Accept alternative payments such as Pay Facebook, Zelle, Apple Pay

3

Claims

Action Points

Notification of a claim

1

Provide claim details such as pictures, documents, etc.

2

Fully automated claim adjudication  

3

Digital Presence

Action

Points

None

1

Web page with portal capabilities

2

Web page and mobile application

3

Scoring results:

Total

Comment

4

Just starting the journey

5 – 8

On the path but have much to do

9 – 11

Well along the journey with some room for improvement

12

Setting the trend

With companies like Amazon, Google, Apple, and others providing a rich and fully digital experience, customers are demanding the same from their insurance companies. Now more than ever legacy insurance companies are starting to feel the presence of newer startups like Lemonade erode market share due to their ability to meet the customer on the customer’s terms.

The journey to a fully digital transformed company takes time and is unique to each insurer’s culture and brand image. If the vision is not centered around the customer, the investments in technology, data and collaboration will be ineffective at retaining and increasing sales while lowering costs.

Midterm Trend – Artificial Intelligence

Building upon the historical gains of identifying differences in images, comprehending unstructured data from social media and ability to detect seemingly unrelated trends Artificial Intelligence (AI) is poised to accelerate efficiency gains throughout the insurance interaction lifecycle. We have seen a marked increase of AI in claims processing but we are now starting to see traction in the policy processing.

Low Complexity Use Case

Today it is common to see chatbots being used to provide 24/7 support to customers using natural language processing, enabling insurance companies to communicate on the customer terms instead of technical terms. For example, the customer can type in “I hit a parked car, what do I do next?” If properly configured, the chatbot can walk the customer through a set of questions to complete FNOL, set up the claim in the claim system and provide the customer with the next steps that can include an approved body shop based on the location of the accident. While providing the customer with customer-friendly responses, the chatbot can execute all of the insurance processing through APIs or if APIs are not readily available can use Robotic Process Automation (RPA) to complete the process. This enables the insurance company to deliver consistent near human-like responses 24/7 for a fraction of the cost.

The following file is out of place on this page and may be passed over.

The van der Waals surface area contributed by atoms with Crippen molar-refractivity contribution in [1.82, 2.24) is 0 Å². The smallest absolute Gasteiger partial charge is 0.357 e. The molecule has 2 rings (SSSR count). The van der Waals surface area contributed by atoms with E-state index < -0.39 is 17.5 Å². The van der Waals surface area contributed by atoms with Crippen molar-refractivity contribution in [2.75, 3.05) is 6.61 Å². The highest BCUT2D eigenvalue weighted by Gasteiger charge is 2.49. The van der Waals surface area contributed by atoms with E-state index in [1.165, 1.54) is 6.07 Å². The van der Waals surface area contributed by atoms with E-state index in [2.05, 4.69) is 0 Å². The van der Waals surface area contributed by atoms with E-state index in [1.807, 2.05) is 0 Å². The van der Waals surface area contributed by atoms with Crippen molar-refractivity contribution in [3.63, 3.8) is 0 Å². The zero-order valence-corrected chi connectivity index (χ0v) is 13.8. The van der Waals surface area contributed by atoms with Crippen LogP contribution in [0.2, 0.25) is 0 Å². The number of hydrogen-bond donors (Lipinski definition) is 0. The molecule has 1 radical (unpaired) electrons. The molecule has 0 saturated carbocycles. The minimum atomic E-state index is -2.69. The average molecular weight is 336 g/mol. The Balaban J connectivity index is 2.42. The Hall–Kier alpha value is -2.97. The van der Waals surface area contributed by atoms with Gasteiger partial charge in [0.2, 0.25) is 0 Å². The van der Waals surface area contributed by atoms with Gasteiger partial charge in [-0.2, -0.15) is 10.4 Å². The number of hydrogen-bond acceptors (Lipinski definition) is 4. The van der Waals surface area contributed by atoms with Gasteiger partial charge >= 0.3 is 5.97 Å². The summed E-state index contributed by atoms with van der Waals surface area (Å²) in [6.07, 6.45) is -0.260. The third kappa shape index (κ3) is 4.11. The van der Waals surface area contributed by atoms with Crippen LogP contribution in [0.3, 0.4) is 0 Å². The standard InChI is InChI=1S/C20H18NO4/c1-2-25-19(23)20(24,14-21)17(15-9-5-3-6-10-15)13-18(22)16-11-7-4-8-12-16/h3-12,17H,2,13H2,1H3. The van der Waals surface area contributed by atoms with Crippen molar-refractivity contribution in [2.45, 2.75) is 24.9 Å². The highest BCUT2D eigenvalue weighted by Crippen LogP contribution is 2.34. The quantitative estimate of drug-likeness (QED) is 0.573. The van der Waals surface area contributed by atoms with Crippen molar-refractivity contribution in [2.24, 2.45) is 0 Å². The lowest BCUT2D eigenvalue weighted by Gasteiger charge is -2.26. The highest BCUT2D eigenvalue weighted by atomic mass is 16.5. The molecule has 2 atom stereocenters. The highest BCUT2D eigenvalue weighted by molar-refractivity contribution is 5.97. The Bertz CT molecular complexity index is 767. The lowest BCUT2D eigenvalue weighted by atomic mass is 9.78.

Medium Complexity Use Case

Insurance companies have access to terabytes and terabytes of invaluable data gathered from various sources such as the insured, third-party providers, Internet of Things (IoT) and even driverless cars which provide over 30 terabytes of data a day (source) but have not begun to fully distill customer insights and earlier fraud detection. AI has the ability to use the higher computing power of the cloud and highly complex data analysis techniques to sift through the sea of data and run millions of trend analyses, preform correlation validation and develop preliminary theories on possible fraud in ways a human could never physically run or even contemplate.

Fraud detection would be a natural fit when insurers are placing a claim and AI can in real-time determine the possibility of fraudulent activities. Based on the score, various actions could be taken ranging from flagging the claim for a human investigation to canceling the policy. AI fraud detection is not limited to insurer fraud but can also be used in a wide range of internally facing activities including identifying employees who are overpaying claims, employee theft, and vendors that are overcharging or not doing the work as promised. As the landscape of payments and transactions becomes wider in the gig economy, it is increasingly more difficult to identify small leakages in payments without the use of AI’s ability to sift through data identifying seeming unrelated correlating factors.